The United States (US) Navy has sent an amphibious transport ship anew to the Mediterranean where five warships have already taken position for running possible missile attacks on Syria.
A defence official who spoke on condition of anonymity said the USS San Antonio, with several helicopters and hundreds of Marines on board, is “on station in the Eastern Mediterranean” but “has received no specific tasking”, report agencies.
Unlike the destroyers deployed in the area, the San Antonio carries no Tomahawk cruise missiles but can ferry up to four helicopters and is designed to bring Marines ashore by chopper or landing craft.
There are five destroyers off the coast of Syria, the USS Stout, Mahan, Ramage, Barry and Graveley that are ready to fire cruise missiles if Obama shows green light.
In a surprise move, Obama on Saturday delayed threatened missile strikes against Damascus that had appeared imminent, saying he first would seek formal approval from the US Congress.
Obama puts off the decision of any military action until at least September 9, when US lawmakers reconvene after their summer break.
When the US prepares for a possible military strike on Syria, Russia is sending a reconnaissance ship (spy ship) to the eastern Mediterranean, reports Interfax news agency.
The reconnaissance ship earlier left Russia’s naval base in the Ukrainian Black Sea port of Sevastopol late on Sunday for the mission “to gather current information in the area of the escalating conflict,” the agency quoted an unidentified military source as saying.
The Defense Ministry declined to comment immediately but Interfax said the vessel, the SSV-201 Priazovye, would operate separately from a Russian navy unit already stationed in the Mediterranean.
Last week, the ministry said new warships were being sent to the Mediterranean but described this as a routine rotation of ships under a permanent deployment which Moscow says is needed to protect national security interests.
Foreign Minister Sergei Lavrov also said at the time that Moscow did not intend to be dragged into any military conflict over Syria.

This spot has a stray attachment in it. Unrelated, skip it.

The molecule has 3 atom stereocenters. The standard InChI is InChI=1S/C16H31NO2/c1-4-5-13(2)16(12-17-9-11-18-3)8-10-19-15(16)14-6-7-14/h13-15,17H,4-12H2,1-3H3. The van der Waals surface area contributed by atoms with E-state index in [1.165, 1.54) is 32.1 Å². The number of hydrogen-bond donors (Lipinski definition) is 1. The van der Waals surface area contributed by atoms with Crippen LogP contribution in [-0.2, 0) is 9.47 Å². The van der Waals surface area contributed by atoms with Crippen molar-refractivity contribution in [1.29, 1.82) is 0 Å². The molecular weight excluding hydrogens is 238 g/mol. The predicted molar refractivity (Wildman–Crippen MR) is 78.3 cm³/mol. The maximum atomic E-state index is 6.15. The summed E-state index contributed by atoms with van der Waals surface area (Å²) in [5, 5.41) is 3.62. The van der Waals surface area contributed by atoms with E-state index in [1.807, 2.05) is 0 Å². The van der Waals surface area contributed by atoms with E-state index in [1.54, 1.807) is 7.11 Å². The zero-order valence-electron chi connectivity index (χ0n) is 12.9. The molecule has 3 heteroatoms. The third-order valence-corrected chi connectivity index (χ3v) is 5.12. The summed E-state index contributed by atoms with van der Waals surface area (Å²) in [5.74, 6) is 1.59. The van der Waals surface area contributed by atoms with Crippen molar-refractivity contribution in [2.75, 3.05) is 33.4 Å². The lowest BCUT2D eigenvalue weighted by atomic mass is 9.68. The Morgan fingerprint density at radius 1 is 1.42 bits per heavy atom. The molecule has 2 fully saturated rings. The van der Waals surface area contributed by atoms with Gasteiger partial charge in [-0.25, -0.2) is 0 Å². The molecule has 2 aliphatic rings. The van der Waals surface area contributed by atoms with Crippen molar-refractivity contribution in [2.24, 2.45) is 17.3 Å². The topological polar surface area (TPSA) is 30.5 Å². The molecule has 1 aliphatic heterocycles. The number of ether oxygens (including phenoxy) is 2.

Russia reiterated on Monday that the United States had not proved its allegations and that the chemical attack may have been staged by Syrian rebels to provoke outside intervention in the more than two-year-old civil war.
Some analysts said Syrian President Bashar al-Assad would benefit from the delay, as it would give his regime more time to disperse military hardware that would targeted in any missile strikes. But another defense official insisted the delay would not undercut the effect of US military action, if and when Obama issues the order to go ahead.
“Our intelligence and targeting capabilities offer the president and the nation tremendous advantages,” said the official, who asked not to be named.
“While providing advance warning to the Syrian government of a US strike may add some complexities, it does not translate into protection to their military resources,” the official told an agency.
The American military will “continue to update our targeting options,” he added.
Russia is one of Assad’s biggest arms suppliers and has a naval maintenance facility in the Syrian port of Tartous. Moscow opposes any military intervention in Syria and has shielded Damascus from pressure at the U.N. Security Council.
Russia and China to block three Western-backed U.N. Security Council resolutions to press Assad to end the bloodshed, saying Moscow and Beijing “act on principle on all issues, including the Syrian crisis”.